BEIJING - To outsiders, Chinese politicians and officials are probably as dull and boring as they come, like they were all cut from the same cloth.
It’s different when it comes to their names, which can tell an interesting story. The name that a Chinese newborn is given often carries the hopes and ambitions that their parents or grandparents harbour for them.
It has thus become one of my favourite pastimes to spot standout names while reporting or reading about the Chinese leadership.
Starting from the top, Chinese Communist Party chief Xi Jinping’s name means literally nearby (jin) peace (ping). Interestingly, his younger brother is called Yuanping – faraway (yuan) peace (ping).
The name of Mr Liu Yunshan, the fifth-ranked member of the Politburo Standing Committee (PSC), evokes poetry – cloud (yun) and mountain (shan) often figure in the works of Chinese poets.
When it comes to Communist Party official Ling Jihua, the Chinese character for his surname stands for “order” while jihua means “plan”.
His four siblings – three brothers and one sister – also have unique names: Luxian (route or itinerary), Zhengce (policy), Wancheng (complete or completion), and Fangzhen (blueprint).
Once a top aide to former President Hu Jintao, Mr Ling was head of the party’s powerful General Office and had been tipped for promotion into the 25-member Politburo last November.
But an alleged attempt to cover up his son’s death in a car crash dashed those hopes and he was transferred to a less influential post. I guess you can say Mr Ling’s “plan” fell through.
The person who took Mr Ling’s old job, Mr Li Zhanshu, stepped up the game. No “plan” but a written war challenge (zhanshu) for him.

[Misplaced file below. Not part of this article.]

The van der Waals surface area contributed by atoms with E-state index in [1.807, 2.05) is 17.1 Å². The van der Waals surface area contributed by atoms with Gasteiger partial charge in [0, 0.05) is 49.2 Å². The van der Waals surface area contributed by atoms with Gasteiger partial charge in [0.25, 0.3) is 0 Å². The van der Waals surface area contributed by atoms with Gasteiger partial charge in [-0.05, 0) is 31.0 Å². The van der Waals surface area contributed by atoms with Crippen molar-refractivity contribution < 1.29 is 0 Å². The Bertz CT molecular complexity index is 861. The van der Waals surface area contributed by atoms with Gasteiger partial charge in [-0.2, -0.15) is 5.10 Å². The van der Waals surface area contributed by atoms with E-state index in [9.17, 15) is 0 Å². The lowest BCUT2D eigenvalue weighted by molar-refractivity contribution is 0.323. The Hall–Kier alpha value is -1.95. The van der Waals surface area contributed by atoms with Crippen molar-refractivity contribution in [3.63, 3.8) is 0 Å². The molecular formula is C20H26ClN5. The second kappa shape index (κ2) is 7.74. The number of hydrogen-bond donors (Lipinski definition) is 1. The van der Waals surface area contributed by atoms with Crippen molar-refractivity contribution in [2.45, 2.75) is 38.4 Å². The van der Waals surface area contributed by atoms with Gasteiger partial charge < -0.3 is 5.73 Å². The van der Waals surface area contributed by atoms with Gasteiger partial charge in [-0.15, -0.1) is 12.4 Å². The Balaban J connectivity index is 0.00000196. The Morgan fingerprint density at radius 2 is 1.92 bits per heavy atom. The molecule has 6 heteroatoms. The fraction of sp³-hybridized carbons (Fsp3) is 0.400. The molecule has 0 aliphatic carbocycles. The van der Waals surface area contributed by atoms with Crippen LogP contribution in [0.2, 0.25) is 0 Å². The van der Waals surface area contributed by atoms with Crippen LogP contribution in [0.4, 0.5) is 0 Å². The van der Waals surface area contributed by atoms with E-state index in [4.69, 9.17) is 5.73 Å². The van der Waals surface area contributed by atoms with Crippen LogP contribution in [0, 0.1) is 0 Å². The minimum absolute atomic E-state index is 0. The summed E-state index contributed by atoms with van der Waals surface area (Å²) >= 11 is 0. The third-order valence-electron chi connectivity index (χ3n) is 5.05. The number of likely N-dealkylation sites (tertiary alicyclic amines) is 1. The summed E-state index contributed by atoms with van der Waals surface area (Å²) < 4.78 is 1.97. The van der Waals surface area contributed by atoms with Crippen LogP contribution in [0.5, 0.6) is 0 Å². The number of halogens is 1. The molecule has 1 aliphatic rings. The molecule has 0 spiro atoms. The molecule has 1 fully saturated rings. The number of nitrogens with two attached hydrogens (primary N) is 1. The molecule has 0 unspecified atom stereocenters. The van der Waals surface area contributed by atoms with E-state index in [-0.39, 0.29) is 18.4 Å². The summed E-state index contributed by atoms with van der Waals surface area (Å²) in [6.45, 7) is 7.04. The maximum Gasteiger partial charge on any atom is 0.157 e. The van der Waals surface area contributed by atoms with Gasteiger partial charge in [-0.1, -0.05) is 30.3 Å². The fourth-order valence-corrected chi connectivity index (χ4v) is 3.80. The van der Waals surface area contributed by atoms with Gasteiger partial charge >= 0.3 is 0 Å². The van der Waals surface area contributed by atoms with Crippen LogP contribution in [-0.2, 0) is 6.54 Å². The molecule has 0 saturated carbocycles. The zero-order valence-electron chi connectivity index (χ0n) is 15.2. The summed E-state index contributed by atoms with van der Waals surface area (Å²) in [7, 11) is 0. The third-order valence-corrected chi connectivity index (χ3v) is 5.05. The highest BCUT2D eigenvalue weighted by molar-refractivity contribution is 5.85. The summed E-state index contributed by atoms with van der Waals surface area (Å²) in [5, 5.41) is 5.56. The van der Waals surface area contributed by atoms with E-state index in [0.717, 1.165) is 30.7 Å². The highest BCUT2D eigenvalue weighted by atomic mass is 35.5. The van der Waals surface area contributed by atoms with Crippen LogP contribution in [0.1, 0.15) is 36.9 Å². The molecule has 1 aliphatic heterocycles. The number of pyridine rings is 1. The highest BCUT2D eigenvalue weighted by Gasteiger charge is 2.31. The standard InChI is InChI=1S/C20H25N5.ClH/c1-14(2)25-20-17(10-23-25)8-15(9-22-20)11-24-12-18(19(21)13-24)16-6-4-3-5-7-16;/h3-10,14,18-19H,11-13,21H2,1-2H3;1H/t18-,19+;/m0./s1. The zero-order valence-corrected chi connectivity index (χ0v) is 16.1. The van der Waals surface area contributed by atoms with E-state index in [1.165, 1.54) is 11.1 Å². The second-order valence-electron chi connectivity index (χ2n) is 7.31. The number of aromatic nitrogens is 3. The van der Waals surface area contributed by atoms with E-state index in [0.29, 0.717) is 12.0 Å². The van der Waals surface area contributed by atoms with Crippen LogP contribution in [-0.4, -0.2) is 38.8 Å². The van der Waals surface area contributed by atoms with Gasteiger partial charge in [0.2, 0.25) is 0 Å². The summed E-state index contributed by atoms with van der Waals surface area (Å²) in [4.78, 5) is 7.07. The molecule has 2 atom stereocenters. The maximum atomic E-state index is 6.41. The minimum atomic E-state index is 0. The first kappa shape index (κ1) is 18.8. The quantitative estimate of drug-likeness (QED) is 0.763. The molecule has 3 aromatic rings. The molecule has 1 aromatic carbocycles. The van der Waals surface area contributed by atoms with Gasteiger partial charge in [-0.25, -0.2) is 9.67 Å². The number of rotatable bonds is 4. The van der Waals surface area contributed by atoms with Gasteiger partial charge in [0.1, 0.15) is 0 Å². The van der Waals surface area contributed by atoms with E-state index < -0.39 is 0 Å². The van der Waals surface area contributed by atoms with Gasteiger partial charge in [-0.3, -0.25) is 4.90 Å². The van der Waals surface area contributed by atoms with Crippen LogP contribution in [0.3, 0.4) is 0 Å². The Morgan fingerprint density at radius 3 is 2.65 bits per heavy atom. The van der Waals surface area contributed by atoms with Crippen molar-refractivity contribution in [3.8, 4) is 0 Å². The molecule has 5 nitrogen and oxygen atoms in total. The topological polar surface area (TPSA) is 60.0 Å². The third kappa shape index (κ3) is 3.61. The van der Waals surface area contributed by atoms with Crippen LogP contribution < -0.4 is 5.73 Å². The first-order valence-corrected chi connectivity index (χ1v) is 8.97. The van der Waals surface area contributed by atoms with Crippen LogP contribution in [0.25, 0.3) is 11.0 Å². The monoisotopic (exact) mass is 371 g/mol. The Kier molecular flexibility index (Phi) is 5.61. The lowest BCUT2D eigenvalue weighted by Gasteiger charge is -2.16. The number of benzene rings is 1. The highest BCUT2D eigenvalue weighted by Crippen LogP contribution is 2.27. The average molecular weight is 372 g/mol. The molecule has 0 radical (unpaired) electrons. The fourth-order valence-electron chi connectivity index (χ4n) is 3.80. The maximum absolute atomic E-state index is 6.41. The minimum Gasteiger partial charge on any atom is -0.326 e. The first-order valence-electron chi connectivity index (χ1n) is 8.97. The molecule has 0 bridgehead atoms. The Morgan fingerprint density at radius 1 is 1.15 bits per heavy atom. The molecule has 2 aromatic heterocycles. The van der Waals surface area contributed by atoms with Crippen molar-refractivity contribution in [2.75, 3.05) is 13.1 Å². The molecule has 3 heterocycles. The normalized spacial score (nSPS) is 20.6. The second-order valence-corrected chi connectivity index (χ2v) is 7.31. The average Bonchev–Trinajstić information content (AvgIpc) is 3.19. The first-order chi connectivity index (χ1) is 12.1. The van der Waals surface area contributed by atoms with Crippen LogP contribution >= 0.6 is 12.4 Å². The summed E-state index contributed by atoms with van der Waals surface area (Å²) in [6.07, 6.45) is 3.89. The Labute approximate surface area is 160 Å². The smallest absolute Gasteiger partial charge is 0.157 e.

Here’s another batch of interesting names: Public Security Minister Meng Jianzhu – build a pillar; Commerce Minister Gao Hucheng – tiger city; Mr Li Wusi, a member of the Communist Party’s disciplinary commission – “five four” because he was born in 1954.
Among the leaders who just stepped down, former Premier Wen Jiabao, who comes from a commoner background, was probably the “family treasure”.
In China, one-word names are common, but many, when combined with the surname, take on a whole new meaning.
The deputy party boss of southwestern Yunnan province is called Qiu He, which mean revenge and peace respectively. The Chinese character for the surname is the same as that for revenge, pronounced “chou”.
The name of coastal Fujian province’s party boss, Mr You Quan, is pretty special too. You stands for special or outstanding and quan means authority. Talk about being destined for bigger things.
Another provincial party boss, Mr Qiang Wei, of central Jiangxi province, looks more like a scholar than protector, as suggested by his surname, which means strong, and wei, to protect.
Then there’s Mr Shi Shenglong, a member of the Guangxi autonomous region’s standing committee. His surname is the character for rock, while Shenglong means to give birth to a dragon.
Communist Party Central Committee member Leng Rong’s surname stands for cold while Rong means melt. Makes me wonder if the president of the China Institute of Communist Party Literature Research has an ice-cold personality to match.
The list is endless.
Clearly, anyone hard put to come up with a name for their children can perhaps draw some inspiration from the names of Chinese politicians.
I already have a few recommendations for friends who may need some help – and perhaps for my own children in the future too.